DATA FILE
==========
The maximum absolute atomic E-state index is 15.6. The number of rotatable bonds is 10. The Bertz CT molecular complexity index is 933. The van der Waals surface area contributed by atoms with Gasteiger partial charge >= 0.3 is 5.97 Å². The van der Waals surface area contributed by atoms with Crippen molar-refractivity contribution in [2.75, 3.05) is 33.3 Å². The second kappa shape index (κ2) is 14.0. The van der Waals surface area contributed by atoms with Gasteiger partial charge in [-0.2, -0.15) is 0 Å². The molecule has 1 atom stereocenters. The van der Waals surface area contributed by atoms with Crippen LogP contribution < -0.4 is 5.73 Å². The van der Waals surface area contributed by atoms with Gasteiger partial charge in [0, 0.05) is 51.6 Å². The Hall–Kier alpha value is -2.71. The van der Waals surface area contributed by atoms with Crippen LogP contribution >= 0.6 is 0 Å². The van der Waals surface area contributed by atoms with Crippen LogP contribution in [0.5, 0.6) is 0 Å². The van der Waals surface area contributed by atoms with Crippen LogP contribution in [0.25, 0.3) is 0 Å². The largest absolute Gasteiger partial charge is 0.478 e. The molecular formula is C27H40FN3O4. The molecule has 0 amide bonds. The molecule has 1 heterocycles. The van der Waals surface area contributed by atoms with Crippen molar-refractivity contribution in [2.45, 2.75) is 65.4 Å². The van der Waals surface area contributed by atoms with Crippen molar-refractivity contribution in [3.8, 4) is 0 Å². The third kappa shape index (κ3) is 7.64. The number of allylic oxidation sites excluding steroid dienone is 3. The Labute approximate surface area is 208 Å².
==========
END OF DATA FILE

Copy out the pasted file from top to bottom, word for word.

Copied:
The maximum absolute atomic E-state index is 15.6. The number of rotatable bonds is 10. The Bertz CT molecular complexity index is 933. The van der Waals surface area contributed by atoms with Gasteiger partial charge >= 0.3 is 5.97 Å². The van der Waals surface area contributed by atoms with Crippen molar-refractivity contribution in [2.75, 3.05) is 33.3 Å². The second kappa shape index (κ2) is 14.0. The van der Waals surface area contributed by atoms with Gasteiger partial charge in [-0.2, -0.15) is 0 Å². The molecule has 1 atom stereocenters. The van der Waals surface area contributed by atoms with Crippen LogP contribution < -0.4 is 5.73 Å². The van der Waals surface area contributed by atoms with Gasteiger partial charge in [0, 0.05) is 51.6 Å². The Hall–Kier alpha value is -2.71. The van der Waals surface area contributed by atoms with Crippen LogP contribution >= 0.6 is 0 Å². The van der Waals surface area contributed by atoms with Crippen LogP contribution in [0.5, 0.6) is 0 Å². The van der Waals surface area contributed by atoms with Crippen LogP contribution in [0.25, 0.3) is 0 Å². The largest absolute Gasteiger partial charge is 0.478 e. The molecular formula is C27H40FN3O4. The molecule has 0 amide bonds. The molecule has 1 heterocycles. The van der Waals surface area contributed by atoms with Crippen molar-refractivity contribution in [2.45, 2.75) is 65.4 Å². The van der Waals surface area contributed by atoms with Crippen molar-refractivity contribution in [3.8, 4) is 0 Å². The third kappa shape index (κ3) is 7.64. The number of allylic oxidation sites excluding steroid dienone is 3. The Labute approximate surface area is 208 Å².